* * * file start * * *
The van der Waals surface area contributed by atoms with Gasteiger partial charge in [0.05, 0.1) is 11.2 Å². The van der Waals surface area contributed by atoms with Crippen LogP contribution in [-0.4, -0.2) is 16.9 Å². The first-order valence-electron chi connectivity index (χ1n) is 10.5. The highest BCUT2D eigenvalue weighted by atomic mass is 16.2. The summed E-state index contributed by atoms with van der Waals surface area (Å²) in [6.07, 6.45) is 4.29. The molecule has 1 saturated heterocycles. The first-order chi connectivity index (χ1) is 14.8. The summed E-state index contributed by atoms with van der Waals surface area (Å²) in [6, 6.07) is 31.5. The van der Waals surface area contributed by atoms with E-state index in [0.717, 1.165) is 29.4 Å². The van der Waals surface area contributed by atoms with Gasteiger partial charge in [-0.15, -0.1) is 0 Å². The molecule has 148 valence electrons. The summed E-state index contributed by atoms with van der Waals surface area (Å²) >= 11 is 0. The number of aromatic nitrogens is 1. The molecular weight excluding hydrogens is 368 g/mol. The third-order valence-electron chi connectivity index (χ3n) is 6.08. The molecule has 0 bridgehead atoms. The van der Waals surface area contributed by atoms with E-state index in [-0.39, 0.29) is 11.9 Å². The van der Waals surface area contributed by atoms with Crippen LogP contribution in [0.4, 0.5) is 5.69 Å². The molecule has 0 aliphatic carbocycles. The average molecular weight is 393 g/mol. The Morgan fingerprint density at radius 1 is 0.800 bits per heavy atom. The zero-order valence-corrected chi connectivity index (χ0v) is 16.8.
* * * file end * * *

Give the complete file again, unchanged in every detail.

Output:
The van der Waals surface area contributed by atoms with Gasteiger partial charge in [0.05, 0.1) is 11.2 Å². The van der Waals surface area contributed by atoms with Crippen LogP contribution in [-0.4, -0.2) is 16.9 Å². The first-order valence-electron chi connectivity index (χ1n) is 10.5. The highest BCUT2D eigenvalue weighted by atomic mass is 16.2. The summed E-state index contributed by atoms with van der Waals surface area (Å²) in [6.07, 6.45) is 4.29. The molecule has 1 saturated heterocycles. The first-order chi connectivity index (χ1) is 14.8. The summed E-state index contributed by atoms with van der Waals surface area (Å²) in [6, 6.07) is 31.5. The van der Waals surface area contributed by atoms with E-state index in [0.717, 1.165) is 29.4 Å². The van der Waals surface area contributed by atoms with Gasteiger partial charge in [-0.15, -0.1) is 0 Å². The molecule has 148 valence electrons. The summed E-state index contributed by atoms with van der Waals surface area (Å²) >= 11 is 0. The number of aromatic nitrogens is 1. The molecular weight excluding hydrogens is 368 g/mol. The third-order valence-electron chi connectivity index (χ3n) is 6.08. The molecule has 0 bridgehead atoms. The van der Waals surface area contributed by atoms with E-state index in [-0.39, 0.29) is 11.9 Å². The van der Waals surface area contributed by atoms with Crippen LogP contribution in [0.4, 0.5) is 5.69 Å². The molecule has 0 aliphatic carbocycles. The average molecular weight is 393 g/mol. The Morgan fingerprint density at radius 1 is 0.800 bits per heavy atom. The zero-order valence-corrected chi connectivity index (χ0v) is 16.8.